I just don't believe that Tony Blair wants to ban fox-hunting, but even he couldn't bring himself to go into the lobbies with the Tories, not publicly at least. What Blair really wants is a compromise deal - or middle way, as he calls it. To this end, No 10 briefed the most respected of all lobby correspondents, Phil Webster of the Times, who wrote of Blair's desire for a compromise. If the plan was to float the idea to see how it would go down with the Labour backbenchers, then it quickly sank. There is no mood for a deal with the hunters; they want blood, and it does not look as if Blair will get his way.
The Labour MPs seem to have closed their eyes and ears on this issue, oblivious to the damage it could do to their government. If they wanted to, they could look north of the border and see what the fox row has done to undermine the Scottish Parliament. The new law in Scotland not only fails to ban hunting completely; it will also certainly face a strong legal challenge. The main damage has been that the Scottish public thinks the parliament spent far too long on an issue that doesn't affect most of them. While it is true that the majority of people want a ban on fox-hunting - just as the majority support hanging - they do not see it as a priority.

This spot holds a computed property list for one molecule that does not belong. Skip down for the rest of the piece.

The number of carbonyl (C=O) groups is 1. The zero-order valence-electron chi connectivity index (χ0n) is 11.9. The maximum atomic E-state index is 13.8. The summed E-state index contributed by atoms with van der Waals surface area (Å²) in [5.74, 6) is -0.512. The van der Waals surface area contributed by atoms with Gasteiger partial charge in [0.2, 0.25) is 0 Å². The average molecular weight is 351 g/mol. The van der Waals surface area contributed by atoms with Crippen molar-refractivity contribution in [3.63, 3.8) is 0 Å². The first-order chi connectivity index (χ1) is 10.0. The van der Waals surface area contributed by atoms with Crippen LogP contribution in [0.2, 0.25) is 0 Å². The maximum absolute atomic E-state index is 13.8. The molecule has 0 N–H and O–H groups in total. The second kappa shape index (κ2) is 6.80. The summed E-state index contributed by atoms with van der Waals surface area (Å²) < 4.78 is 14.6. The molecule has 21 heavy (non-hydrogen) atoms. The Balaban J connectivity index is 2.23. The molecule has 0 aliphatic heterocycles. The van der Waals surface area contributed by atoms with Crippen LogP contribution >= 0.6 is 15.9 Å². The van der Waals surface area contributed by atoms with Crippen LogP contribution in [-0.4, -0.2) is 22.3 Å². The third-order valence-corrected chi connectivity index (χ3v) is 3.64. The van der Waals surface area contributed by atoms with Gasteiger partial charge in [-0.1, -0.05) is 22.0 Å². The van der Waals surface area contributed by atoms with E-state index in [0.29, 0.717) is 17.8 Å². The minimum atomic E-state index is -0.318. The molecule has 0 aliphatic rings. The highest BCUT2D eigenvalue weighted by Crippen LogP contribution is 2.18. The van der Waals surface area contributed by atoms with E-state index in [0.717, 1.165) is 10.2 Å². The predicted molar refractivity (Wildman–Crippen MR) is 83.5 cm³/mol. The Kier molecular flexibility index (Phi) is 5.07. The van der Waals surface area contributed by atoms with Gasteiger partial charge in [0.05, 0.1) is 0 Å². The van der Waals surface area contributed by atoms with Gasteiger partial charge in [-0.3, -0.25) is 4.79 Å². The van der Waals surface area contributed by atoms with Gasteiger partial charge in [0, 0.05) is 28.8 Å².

The biggest cheer ever heard in the Scottish Parliament was when one of the Labour MSPs said publicly what they all believed privately - that they were wasting their time when they should be debating things that matter. As a result of all this, the Westminster parliament now has more respect than Edinburgh's.
Blair is rightly worried that the divisions seen in Scotland will be repeated in England and Wales. He has enough problems without a silly row about people dressed up in funny clothes killing vermin.